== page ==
Christians are such funny creatures! I go to a church that stresses the importance of evangelism. The sense in which the word is used refers, almost exclusively, to the meet-randoms-on-the-street-and-share-a-tract-with-them variety. This in itself seems deceptive in that I think evangelism is done best when Christians simply incorporate Christ into their everyday language, and thus spread the gospel through normal conversations. Street evangelism is nonetheless a valid form of witnessing, and it is to this that I make the following observations.
I think that evangelism should be based more on dialogue than simple presentation. I find something repulsive about Christians just rehearsing a tract to strangers and asking the scripted questions to see if they want to “ask Jesus into their heart.” In many cases the people we encounter on the street are not even interested in hearing the gospel. What would be more beneficial to them is to ask insightful questions about why they haven’t considered Christianity than to just go ahead and take them through the ‘4 steps of salvation.’
Part of this means that we Christians should be going into evangelism prepared as much to learn from the people we speak with, as we are prepared to impart our ideas to them. This attitude of humility would, I believe, go a long way in improving other’s perceptions of us. I know the gospel will always meet opposition, but the message should be the stumbling block, not the people presenting it.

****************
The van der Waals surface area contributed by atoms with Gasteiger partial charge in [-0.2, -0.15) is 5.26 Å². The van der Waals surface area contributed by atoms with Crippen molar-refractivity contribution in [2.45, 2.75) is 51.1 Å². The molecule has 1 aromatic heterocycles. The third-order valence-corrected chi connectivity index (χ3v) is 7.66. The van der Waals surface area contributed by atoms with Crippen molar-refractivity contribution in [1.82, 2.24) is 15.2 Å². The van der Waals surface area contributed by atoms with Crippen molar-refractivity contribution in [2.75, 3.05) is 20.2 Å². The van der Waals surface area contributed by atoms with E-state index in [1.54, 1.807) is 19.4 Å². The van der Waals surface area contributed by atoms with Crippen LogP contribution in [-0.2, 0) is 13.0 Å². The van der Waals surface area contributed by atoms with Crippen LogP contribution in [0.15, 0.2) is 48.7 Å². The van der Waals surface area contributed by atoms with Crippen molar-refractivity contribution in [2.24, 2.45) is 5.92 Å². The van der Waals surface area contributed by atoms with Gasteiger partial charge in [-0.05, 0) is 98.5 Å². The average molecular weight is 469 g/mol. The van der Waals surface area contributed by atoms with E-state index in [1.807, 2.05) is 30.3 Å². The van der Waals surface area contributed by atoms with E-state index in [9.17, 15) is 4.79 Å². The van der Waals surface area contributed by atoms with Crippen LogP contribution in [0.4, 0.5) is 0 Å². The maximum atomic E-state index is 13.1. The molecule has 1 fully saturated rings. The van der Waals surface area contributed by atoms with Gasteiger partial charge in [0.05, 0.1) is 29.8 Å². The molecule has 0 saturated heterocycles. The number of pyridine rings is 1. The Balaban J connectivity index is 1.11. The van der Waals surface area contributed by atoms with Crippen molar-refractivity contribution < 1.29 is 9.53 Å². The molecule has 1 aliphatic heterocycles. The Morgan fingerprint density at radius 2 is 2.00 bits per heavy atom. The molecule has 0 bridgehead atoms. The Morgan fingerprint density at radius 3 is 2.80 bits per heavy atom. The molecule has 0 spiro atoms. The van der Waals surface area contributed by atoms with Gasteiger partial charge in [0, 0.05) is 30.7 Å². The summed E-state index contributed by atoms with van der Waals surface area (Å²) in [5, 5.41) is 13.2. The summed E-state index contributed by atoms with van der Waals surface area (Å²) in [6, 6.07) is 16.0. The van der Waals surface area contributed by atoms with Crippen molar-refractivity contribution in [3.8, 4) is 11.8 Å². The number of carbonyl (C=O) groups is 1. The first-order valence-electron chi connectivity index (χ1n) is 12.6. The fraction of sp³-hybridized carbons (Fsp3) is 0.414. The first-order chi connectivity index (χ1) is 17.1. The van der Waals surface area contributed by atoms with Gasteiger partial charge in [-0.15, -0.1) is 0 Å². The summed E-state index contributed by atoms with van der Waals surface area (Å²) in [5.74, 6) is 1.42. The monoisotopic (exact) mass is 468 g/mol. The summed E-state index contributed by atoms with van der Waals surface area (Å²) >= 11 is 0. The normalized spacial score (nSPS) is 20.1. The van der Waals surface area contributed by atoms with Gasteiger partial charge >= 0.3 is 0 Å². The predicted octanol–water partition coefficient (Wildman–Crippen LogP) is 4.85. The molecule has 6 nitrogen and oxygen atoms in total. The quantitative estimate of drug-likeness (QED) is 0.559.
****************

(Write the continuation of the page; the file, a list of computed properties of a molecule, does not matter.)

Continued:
I am the first to admit that I don’t do justice to the glorious gospel in this thing of evangelism. I take pleasure in knowing that it is God who saves, and does not depend on our imperfect efforts. Moreover, Paul rejoiced that the gospel was being preached, regardless of the motives for doing so (Phil. 1:18). Hence I have a lot of respect for those who ‘just do it’ when I’m sitting back rationalising my way out of it. Nonetheless I think there are ways of presenting the gospel that glorify God more than others, and I hope these thoughts achieve that end.